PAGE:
Many aims that motivate unjust wars could be achieved without violence if not met with military resistance. So is self-defense against aggression always permissible? Are the values of state sovereignty important enough to justify war in their defense?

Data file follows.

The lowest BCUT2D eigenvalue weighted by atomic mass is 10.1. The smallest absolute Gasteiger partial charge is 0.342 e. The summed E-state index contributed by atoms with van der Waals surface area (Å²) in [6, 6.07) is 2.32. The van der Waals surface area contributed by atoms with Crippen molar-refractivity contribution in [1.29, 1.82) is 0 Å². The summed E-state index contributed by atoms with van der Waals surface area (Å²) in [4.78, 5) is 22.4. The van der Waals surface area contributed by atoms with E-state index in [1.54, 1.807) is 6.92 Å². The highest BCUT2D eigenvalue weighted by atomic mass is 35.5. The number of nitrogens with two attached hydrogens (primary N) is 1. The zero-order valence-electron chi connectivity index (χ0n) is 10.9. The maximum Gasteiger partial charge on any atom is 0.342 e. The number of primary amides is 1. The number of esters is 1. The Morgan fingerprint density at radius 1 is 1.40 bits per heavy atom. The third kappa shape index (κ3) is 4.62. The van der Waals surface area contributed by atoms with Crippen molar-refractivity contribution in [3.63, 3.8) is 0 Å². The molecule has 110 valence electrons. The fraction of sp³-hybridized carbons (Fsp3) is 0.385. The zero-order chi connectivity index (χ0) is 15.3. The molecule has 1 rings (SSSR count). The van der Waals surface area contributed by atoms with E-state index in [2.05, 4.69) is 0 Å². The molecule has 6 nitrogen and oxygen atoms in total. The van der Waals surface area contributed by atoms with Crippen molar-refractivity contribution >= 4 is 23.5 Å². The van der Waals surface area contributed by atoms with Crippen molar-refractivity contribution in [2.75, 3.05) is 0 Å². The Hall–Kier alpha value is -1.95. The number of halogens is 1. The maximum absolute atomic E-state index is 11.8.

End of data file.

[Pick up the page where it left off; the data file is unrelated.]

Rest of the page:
Wrongful aggressors often claim to love peace, and there is a sense in which that is true, for they would prefer to get what they want without having to fight a war. Many of the aims that motivate unjust wars could be achieved without violence: for example, control of certain natural resources such as oil, limited political control over another state, the annexation of a bit of its territory, and so on. In such cases, war and killing become necessary for aggressors only if they meet with military resistance. If an aggressor's aims were limited, so that the aggressor would not kill or seriously harm any citizen if it could achieve its goals without violence, would it be permissible for the victims to go to war in self-defense? The traditional assumption is that self-defense against aggression is always permissible. But are the values of state sovereignty and territorial integrity always, or even generally, sufficiently important on their own to justify the resort to war in their defense?